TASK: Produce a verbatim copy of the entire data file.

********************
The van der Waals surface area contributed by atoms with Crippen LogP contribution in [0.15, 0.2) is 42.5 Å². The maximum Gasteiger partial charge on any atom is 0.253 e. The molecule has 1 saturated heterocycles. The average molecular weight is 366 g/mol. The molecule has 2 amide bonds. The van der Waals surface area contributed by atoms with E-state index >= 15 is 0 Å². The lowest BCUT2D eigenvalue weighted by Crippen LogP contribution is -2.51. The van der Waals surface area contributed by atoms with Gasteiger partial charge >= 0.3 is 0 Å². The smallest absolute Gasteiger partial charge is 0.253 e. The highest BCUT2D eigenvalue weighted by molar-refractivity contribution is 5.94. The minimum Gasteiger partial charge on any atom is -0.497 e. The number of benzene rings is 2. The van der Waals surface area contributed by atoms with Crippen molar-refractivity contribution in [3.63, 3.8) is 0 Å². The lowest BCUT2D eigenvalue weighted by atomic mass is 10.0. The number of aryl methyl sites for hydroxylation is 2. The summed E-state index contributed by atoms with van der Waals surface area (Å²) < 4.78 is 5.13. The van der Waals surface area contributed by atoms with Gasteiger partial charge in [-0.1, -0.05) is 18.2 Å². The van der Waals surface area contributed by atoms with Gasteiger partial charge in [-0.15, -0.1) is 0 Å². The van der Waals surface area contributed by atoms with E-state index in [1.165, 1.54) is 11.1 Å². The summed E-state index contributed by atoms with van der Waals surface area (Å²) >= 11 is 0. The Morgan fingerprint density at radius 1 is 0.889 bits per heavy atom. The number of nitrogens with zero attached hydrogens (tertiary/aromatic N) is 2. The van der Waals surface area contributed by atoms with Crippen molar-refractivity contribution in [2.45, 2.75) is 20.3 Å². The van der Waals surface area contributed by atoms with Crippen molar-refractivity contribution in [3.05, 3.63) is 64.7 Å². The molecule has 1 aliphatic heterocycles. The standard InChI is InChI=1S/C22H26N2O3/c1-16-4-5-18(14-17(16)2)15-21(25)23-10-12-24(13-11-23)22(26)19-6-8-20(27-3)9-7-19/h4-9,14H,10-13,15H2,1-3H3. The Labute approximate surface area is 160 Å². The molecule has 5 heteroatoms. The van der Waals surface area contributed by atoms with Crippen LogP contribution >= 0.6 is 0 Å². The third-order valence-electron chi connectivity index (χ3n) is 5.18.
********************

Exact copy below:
The van der Waals surface area contributed by atoms with Crippen LogP contribution in [0.15, 0.2) is 42.5 Å². The maximum Gasteiger partial charge on any atom is 0.253 e. The molecule has 1 saturated heterocycles. The average molecular weight is 366 g/mol. The molecule has 2 amide bonds. The van der Waals surface area contributed by atoms with E-state index >= 15 is 0 Å². The lowest BCUT2D eigenvalue weighted by Crippen LogP contribution is -2.51. The van der Waals surface area contributed by atoms with Gasteiger partial charge >= 0.3 is 0 Å². The smallest absolute Gasteiger partial charge is 0.253 e. The highest BCUT2D eigenvalue weighted by molar-refractivity contribution is 5.94. The minimum Gasteiger partial charge on any atom is -0.497 e. The number of benzene rings is 2. The van der Waals surface area contributed by atoms with Crippen molar-refractivity contribution in [3.63, 3.8) is 0 Å². The lowest BCUT2D eigenvalue weighted by atomic mass is 10.0. The number of aryl methyl sites for hydroxylation is 2. The summed E-state index contributed by atoms with van der Waals surface area (Å²) < 4.78 is 5.13. The van der Waals surface area contributed by atoms with Gasteiger partial charge in [-0.1, -0.05) is 18.2 Å². The van der Waals surface area contributed by atoms with Gasteiger partial charge in [-0.15, -0.1) is 0 Å². The van der Waals surface area contributed by atoms with E-state index in [1.165, 1.54) is 11.1 Å². The summed E-state index contributed by atoms with van der Waals surface area (Å²) >= 11 is 0. The Morgan fingerprint density at radius 1 is 0.889 bits per heavy atom. The number of nitrogens with zero attached hydrogens (tertiary/aromatic N) is 2. The van der Waals surface area contributed by atoms with Crippen molar-refractivity contribution in [2.45, 2.75) is 20.3 Å². The van der Waals surface area contributed by atoms with Crippen molar-refractivity contribution in [3.05, 3.63) is 64.7 Å². The molecule has 1 aliphatic heterocycles. The standard InChI is InChI=1S/C22H26N2O3/c1-16-4-5-18(14-17(16)2)15-21(25)23-10-12-24(13-11-23)22(26)19-6-8-20(27-3)9-7-19/h4-9,14H,10-13,15H2,1-3H3. The Labute approximate surface area is 160 Å². The molecule has 5 heteroatoms. The van der Waals surface area contributed by atoms with Crippen LogP contribution >= 0.6 is 0 Å². The third-order valence-electron chi connectivity index (χ3n) is 5.18.